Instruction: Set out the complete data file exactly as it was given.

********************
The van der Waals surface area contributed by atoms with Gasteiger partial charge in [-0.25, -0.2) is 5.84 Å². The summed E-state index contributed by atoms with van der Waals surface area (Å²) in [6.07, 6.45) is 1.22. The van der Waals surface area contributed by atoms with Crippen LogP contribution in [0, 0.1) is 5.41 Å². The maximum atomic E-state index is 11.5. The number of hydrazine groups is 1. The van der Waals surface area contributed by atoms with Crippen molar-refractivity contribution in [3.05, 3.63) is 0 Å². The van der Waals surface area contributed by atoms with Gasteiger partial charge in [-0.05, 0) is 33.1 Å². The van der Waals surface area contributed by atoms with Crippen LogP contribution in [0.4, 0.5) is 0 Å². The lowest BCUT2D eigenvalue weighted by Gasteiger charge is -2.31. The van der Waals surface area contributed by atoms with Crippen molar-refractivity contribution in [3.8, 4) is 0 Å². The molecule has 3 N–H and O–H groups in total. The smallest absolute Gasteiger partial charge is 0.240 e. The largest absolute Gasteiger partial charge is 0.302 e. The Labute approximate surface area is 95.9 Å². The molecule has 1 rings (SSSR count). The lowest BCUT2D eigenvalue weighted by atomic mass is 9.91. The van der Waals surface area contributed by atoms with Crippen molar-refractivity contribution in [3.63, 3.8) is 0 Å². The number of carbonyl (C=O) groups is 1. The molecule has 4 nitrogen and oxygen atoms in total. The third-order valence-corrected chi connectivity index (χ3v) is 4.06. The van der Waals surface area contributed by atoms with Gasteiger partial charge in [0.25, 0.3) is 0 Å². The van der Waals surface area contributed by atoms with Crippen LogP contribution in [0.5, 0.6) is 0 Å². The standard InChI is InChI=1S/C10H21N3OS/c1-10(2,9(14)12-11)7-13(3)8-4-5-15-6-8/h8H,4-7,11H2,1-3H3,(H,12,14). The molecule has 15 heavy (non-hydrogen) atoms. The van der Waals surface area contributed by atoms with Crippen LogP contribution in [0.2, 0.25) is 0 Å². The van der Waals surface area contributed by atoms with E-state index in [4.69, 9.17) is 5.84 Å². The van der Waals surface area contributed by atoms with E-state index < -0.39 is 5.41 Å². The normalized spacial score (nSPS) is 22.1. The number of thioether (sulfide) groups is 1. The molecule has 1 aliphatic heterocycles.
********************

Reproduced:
The van der Waals surface area contributed by atoms with Gasteiger partial charge in [-0.25, -0.2) is 5.84 Å². The summed E-state index contributed by atoms with van der Waals surface area (Å²) in [6.07, 6.45) is 1.22. The van der Waals surface area contributed by atoms with Crippen LogP contribution in [0, 0.1) is 5.41 Å². The maximum atomic E-state index is 11.5. The number of hydrazine groups is 1. The van der Waals surface area contributed by atoms with Crippen molar-refractivity contribution in [3.05, 3.63) is 0 Å². The van der Waals surface area contributed by atoms with Gasteiger partial charge in [-0.05, 0) is 33.1 Å². The van der Waals surface area contributed by atoms with Crippen LogP contribution in [0.4, 0.5) is 0 Å². The lowest BCUT2D eigenvalue weighted by Gasteiger charge is -2.31. The van der Waals surface area contributed by atoms with Crippen molar-refractivity contribution in [3.8, 4) is 0 Å². The molecule has 3 N–H and O–H groups in total. The smallest absolute Gasteiger partial charge is 0.240 e. The largest absolute Gasteiger partial charge is 0.302 e. The Labute approximate surface area is 95.9 Å². The molecule has 1 rings (SSSR count). The lowest BCUT2D eigenvalue weighted by atomic mass is 9.91. The van der Waals surface area contributed by atoms with Crippen molar-refractivity contribution in [3.63, 3.8) is 0 Å². The number of carbonyl (C=O) groups is 1. The molecule has 4 nitrogen and oxygen atoms in total. The third-order valence-corrected chi connectivity index (χ3v) is 4.06. The van der Waals surface area contributed by atoms with Gasteiger partial charge in [0.25, 0.3) is 0 Å². The van der Waals surface area contributed by atoms with Crippen LogP contribution in [0.5, 0.6) is 0 Å². The standard InChI is InChI=1S/C10H21N3OS/c1-10(2,9(14)12-11)7-13(3)8-4-5-15-6-8/h8H,4-7,11H2,1-3H3,(H,12,14). The molecule has 15 heavy (non-hydrogen) atoms. The van der Waals surface area contributed by atoms with Crippen LogP contribution in [0.2, 0.25) is 0 Å². The van der Waals surface area contributed by atoms with E-state index in [4.69, 9.17) is 5.84 Å². The van der Waals surface area contributed by atoms with E-state index < -0.39 is 5.41 Å². The normalized spacial score (nSPS) is 22.1. The number of thioether (sulfide) groups is 1. The molecule has 1 aliphatic heterocycles.